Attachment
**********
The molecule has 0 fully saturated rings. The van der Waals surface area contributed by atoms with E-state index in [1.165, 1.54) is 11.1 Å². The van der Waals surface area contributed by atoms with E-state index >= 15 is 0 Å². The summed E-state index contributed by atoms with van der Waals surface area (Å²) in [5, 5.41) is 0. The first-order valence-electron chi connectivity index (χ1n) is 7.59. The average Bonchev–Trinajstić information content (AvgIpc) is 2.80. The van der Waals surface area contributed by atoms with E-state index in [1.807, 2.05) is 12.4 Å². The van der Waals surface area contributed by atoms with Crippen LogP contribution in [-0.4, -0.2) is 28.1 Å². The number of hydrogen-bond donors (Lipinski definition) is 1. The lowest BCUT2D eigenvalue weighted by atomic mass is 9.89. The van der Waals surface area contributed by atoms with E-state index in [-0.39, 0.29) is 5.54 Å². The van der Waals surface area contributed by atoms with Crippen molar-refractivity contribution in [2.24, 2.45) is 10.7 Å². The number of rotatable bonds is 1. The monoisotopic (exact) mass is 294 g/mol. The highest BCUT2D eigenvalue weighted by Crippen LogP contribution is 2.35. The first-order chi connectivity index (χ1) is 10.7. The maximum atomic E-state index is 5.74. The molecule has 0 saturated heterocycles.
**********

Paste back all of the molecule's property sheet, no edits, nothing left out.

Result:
The molecule has 0 fully saturated rings. The van der Waals surface area contributed by atoms with E-state index in [1.165, 1.54) is 11.1 Å². The van der Waals surface area contributed by atoms with E-state index >= 15 is 0 Å². The summed E-state index contributed by atoms with van der Waals surface area (Å²) in [5, 5.41) is 0. The first-order valence-electron chi connectivity index (χ1n) is 7.59. The average Bonchev–Trinajstić information content (AvgIpc) is 2.80. The van der Waals surface area contributed by atoms with E-state index in [1.807, 2.05) is 12.4 Å². The van der Waals surface area contributed by atoms with Crippen LogP contribution in [-0.4, -0.2) is 28.1 Å². The number of hydrogen-bond donors (Lipinski definition) is 1. The lowest BCUT2D eigenvalue weighted by atomic mass is 9.89. The van der Waals surface area contributed by atoms with E-state index in [-0.39, 0.29) is 5.54 Å². The van der Waals surface area contributed by atoms with Crippen molar-refractivity contribution in [2.24, 2.45) is 10.7 Å². The number of rotatable bonds is 1. The monoisotopic (exact) mass is 294 g/mol. The highest BCUT2D eigenvalue weighted by Crippen LogP contribution is 2.35. The first-order chi connectivity index (χ1) is 10.7. The maximum atomic E-state index is 5.74. The molecule has 0 saturated heterocycles.